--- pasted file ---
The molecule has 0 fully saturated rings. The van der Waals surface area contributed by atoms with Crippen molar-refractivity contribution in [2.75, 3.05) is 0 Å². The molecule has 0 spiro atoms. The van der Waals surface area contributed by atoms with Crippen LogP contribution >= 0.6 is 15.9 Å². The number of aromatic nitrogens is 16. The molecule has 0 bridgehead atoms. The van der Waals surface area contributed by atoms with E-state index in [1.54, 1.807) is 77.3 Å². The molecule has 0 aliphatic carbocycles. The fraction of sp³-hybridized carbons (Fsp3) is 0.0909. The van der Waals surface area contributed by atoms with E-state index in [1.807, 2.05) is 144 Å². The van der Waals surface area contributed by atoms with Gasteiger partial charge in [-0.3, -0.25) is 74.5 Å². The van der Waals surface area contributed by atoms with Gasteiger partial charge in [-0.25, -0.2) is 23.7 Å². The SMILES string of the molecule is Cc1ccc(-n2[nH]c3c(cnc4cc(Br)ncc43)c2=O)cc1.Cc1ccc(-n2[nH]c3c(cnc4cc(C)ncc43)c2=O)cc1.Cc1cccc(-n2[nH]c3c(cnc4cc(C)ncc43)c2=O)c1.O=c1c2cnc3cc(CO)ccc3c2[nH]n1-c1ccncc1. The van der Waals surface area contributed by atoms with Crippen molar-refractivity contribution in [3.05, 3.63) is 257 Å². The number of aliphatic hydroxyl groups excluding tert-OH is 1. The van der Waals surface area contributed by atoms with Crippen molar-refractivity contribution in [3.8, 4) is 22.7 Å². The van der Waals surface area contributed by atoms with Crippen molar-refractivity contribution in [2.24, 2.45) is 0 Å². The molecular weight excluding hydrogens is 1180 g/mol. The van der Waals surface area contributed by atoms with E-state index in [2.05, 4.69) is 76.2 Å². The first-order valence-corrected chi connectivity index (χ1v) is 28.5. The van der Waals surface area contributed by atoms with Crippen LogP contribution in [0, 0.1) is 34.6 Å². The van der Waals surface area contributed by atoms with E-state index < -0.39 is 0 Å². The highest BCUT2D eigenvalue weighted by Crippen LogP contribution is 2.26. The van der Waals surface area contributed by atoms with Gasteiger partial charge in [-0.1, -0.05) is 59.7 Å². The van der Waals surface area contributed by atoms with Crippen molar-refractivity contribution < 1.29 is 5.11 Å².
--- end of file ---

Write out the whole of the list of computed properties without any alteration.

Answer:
The molecule has 0 fully saturated rings. The van der Waals surface area contributed by atoms with Crippen molar-refractivity contribution in [2.75, 3.05) is 0 Å². The molecule has 0 spiro atoms. The van der Waals surface area contributed by atoms with Crippen LogP contribution >= 0.6 is 15.9 Å². The number of aromatic nitrogens is 16. The molecule has 0 bridgehead atoms. The van der Waals surface area contributed by atoms with E-state index in [1.54, 1.807) is 77.3 Å². The molecule has 0 aliphatic carbocycles. The fraction of sp³-hybridized carbons (Fsp3) is 0.0909. The van der Waals surface area contributed by atoms with E-state index in [1.807, 2.05) is 144 Å². The van der Waals surface area contributed by atoms with Gasteiger partial charge in [-0.3, -0.25) is 74.5 Å². The van der Waals surface area contributed by atoms with Gasteiger partial charge in [-0.25, -0.2) is 23.7 Å². The SMILES string of the molecule is Cc1ccc(-n2[nH]c3c(cnc4cc(Br)ncc43)c2=O)cc1.Cc1ccc(-n2[nH]c3c(cnc4cc(C)ncc43)c2=O)cc1.Cc1cccc(-n2[nH]c3c(cnc4cc(C)ncc43)c2=O)c1.O=c1c2cnc3cc(CO)ccc3c2[nH]n1-c1ccncc1. The van der Waals surface area contributed by atoms with Crippen molar-refractivity contribution in [3.05, 3.63) is 257 Å². The number of aliphatic hydroxyl groups excluding tert-OH is 1. The van der Waals surface area contributed by atoms with Crippen molar-refractivity contribution in [3.8, 4) is 22.7 Å². The van der Waals surface area contributed by atoms with Crippen molar-refractivity contribution in [2.24, 2.45) is 0 Å². The molecular weight excluding hydrogens is 1180 g/mol. The van der Waals surface area contributed by atoms with E-state index in [2.05, 4.69) is 76.2 Å². The first-order valence-corrected chi connectivity index (χ1v) is 28.5. The van der Waals surface area contributed by atoms with Crippen LogP contribution in [0, 0.1) is 34.6 Å². The van der Waals surface area contributed by atoms with E-state index < -0.39 is 0 Å². The highest BCUT2D eigenvalue weighted by Crippen LogP contribution is 2.26. The van der Waals surface area contributed by atoms with Gasteiger partial charge in [-0.1, -0.05) is 59.7 Å². The van der Waals surface area contributed by atoms with Crippen molar-refractivity contribution < 1.29 is 5.11 Å².